I guess the real question is if this line will resonate with kids. I guess we’ll have to wait to see what Mattel does with the line in a year. They are doing well with the Fisher Price DC products, but for older kids, without a tie to a DC animated show and with an anemic DC movie line-up, the limited media support will come from comics and TV show like Arrow. I think this would lend itself better to a line like Classics vs. the animated-styled Total Heroes.

Multiverse, on the other hand, is intended to target the adult collector segment first and foremost. It’s an odd positioning, because traditionally, the kids segment tends to favor smaller figures. This move from Mattel, when viewed next to Total Heroes, seems to borrow a page from the Marvel Universe playbook – if the 6-inch collector line is fatigued, then why not sell a new 4-inch line to them?

DC Infinite Heroes Batman (circa 2010) with G.I. JOE Snake Eyes

The real problem is that from a sculpt and articulation standpoint, Multiverse does little to improve the product from what failed with DC Infinite Heroes a few years ago. In the latter stages of the Infinite Heroes line, Mattel tried to advance the product. But these initial Multiverse figures remind me more of the earlier efforts. I look at what Joes and Marvel have done in the scale in the past couple of years and wonder how adult collectors could find the Multiverse figures comparable.

The significant change from Infinite Heroes is the Multiverse focus on the Arkham line of video games, at least for the first assortment. While I’m not particularly a fan of video game figures, I can imagine that folks that were collecting the 6-inch Arkham figures from Batman Unlimited aren’t too pleased to see the new ones coming out in 4-inches. I wonder if these were originally intended for the 6-inch line and then retrofitted for the smaller scale.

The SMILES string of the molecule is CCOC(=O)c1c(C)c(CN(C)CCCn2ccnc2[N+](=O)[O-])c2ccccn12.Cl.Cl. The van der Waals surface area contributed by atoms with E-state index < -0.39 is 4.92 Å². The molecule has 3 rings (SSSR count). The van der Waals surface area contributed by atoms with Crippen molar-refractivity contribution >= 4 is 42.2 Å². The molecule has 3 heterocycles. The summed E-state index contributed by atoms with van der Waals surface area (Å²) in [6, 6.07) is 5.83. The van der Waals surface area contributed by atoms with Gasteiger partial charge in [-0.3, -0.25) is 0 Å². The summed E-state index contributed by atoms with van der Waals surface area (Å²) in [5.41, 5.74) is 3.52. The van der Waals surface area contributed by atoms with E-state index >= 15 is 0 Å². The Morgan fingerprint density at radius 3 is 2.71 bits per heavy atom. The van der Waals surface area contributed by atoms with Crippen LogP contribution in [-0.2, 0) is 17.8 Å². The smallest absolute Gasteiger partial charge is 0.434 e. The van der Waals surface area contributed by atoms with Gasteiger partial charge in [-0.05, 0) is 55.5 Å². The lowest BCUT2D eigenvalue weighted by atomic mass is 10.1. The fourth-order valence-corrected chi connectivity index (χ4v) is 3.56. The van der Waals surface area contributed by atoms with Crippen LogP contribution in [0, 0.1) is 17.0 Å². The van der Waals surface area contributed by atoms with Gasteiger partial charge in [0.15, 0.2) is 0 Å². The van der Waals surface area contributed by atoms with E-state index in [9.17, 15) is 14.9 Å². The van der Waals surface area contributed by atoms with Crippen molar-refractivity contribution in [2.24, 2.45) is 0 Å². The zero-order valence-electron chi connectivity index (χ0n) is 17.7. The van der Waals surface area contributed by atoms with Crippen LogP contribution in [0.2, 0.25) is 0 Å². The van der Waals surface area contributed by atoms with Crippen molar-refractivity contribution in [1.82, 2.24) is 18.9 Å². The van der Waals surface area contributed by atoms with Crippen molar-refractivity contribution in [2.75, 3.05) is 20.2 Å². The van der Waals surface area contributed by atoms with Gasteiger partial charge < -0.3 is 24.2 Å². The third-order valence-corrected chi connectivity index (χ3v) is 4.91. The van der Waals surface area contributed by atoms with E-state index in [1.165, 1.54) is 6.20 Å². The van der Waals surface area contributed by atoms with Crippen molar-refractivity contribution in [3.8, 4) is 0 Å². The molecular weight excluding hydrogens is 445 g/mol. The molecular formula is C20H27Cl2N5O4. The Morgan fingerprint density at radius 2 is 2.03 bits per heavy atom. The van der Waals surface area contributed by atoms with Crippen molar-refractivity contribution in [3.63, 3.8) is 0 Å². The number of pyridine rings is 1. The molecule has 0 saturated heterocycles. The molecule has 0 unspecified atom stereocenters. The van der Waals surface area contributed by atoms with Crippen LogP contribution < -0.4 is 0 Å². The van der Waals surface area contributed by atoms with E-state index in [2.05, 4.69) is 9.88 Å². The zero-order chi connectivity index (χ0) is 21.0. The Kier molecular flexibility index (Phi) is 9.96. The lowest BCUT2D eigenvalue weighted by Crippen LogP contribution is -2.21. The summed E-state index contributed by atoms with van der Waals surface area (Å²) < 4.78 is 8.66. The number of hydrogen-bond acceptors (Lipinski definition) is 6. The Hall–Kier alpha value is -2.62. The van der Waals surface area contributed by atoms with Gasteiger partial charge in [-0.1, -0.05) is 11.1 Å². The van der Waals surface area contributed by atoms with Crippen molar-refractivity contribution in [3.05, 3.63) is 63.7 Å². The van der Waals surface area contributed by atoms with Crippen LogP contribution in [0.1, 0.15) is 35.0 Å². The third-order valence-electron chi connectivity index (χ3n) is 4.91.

GI JOE Sigma Six Duke
GI JOE Sigma Six Duke, source: eBay

To close this up, I suppose if G.I. JOE did come out in the 6-inch scale, but were executed like Mattel’s new retail offerings, I’d hate them too. But they’ve already got a good example to follow, with what their colleagues on Star Wars have done with the Black Series. Mattel, on the other hand, looks like they’re following the JOE team, when they came out with Sigma Six. At best, I think they could get a short term boost from these new lines – but I’ll wager that they’ll be back in 2015 with another attempt at relaunching DC at retail.

I’ve had my say, so now it’s your turn. What do you think of the new DC Total Heroes and DC Comics Multiverse lines? Leave your comments below.

7 thoughts on “Soapbox Sunday: What’s Wrong with Mattel’s New DC Retail Lines?”

  1. Price and small selections. Therea only so many times you can buy batman and superman. They pit out the top 5-6 characters, kill the toyline, then relaunch a new line with the dame figures.

  2. I think it’s a mistake either way. With Joes, it’d be a mistake because if the problem with Joe is that moms and kids aren’t buying them at $10, they’re not going to be buying them at $20 for 6″ figures. It would only appeal to collectors, and collectors are still supporting 4″ Joes from Hasbro and even the ridiculously expensive outsourced collector club. They’re just not supporting poorly done overpriced figures with reduced deco and articulation and giant neon missile launchers. Hasbro made the mistake of playing strictly to kids with the Retaliation launch at the expense of the collectors who were keeping the line alive. Then they swerved back to collectors by making really awesome figures that will barely show up at retail since the kid-friendly figures are still sitting on all the pegs.